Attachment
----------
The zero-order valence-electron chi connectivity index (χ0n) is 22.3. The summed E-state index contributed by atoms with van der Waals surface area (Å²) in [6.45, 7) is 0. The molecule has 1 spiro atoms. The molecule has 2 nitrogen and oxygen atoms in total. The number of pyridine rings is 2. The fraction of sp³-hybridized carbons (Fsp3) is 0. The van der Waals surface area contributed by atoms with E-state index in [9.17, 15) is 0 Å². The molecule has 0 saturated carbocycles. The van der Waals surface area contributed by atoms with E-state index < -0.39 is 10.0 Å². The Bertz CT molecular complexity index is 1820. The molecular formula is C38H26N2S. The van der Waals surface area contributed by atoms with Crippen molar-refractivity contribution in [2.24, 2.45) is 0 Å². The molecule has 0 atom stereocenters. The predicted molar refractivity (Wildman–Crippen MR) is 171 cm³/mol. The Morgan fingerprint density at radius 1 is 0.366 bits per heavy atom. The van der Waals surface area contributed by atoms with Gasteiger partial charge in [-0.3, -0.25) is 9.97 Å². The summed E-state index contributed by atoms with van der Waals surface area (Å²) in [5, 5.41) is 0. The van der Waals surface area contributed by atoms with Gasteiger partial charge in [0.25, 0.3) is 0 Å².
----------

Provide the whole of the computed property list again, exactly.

The zero-order valence-electron chi connectivity index (χ0n) is 22.3. The summed E-state index contributed by atoms with van der Waals surface area (Å²) in [6.45, 7) is 0. The molecule has 1 spiro atoms. The molecule has 2 nitrogen and oxygen atoms in total. The number of pyridine rings is 2. The fraction of sp³-hybridized carbons (Fsp3) is 0. The van der Waals surface area contributed by atoms with E-state index in [9.17, 15) is 0 Å². The molecule has 0 saturated carbocycles. The van der Waals surface area contributed by atoms with E-state index < -0.39 is 10.0 Å². The Bertz CT molecular complexity index is 1820. The molecular formula is C38H26N2S. The van der Waals surface area contributed by atoms with Crippen molar-refractivity contribution in [2.24, 2.45) is 0 Å². The molecule has 0 atom stereocenters. The predicted molar refractivity (Wildman–Crippen MR) is 171 cm³/mol. The Morgan fingerprint density at radius 1 is 0.366 bits per heavy atom. The van der Waals surface area contributed by atoms with Gasteiger partial charge in [-0.3, -0.25) is 9.97 Å². The summed E-state index contributed by atoms with van der Waals surface area (Å²) in [5, 5.41) is 0. The van der Waals surface area contributed by atoms with Gasteiger partial charge in [0.25, 0.3) is 0 Å².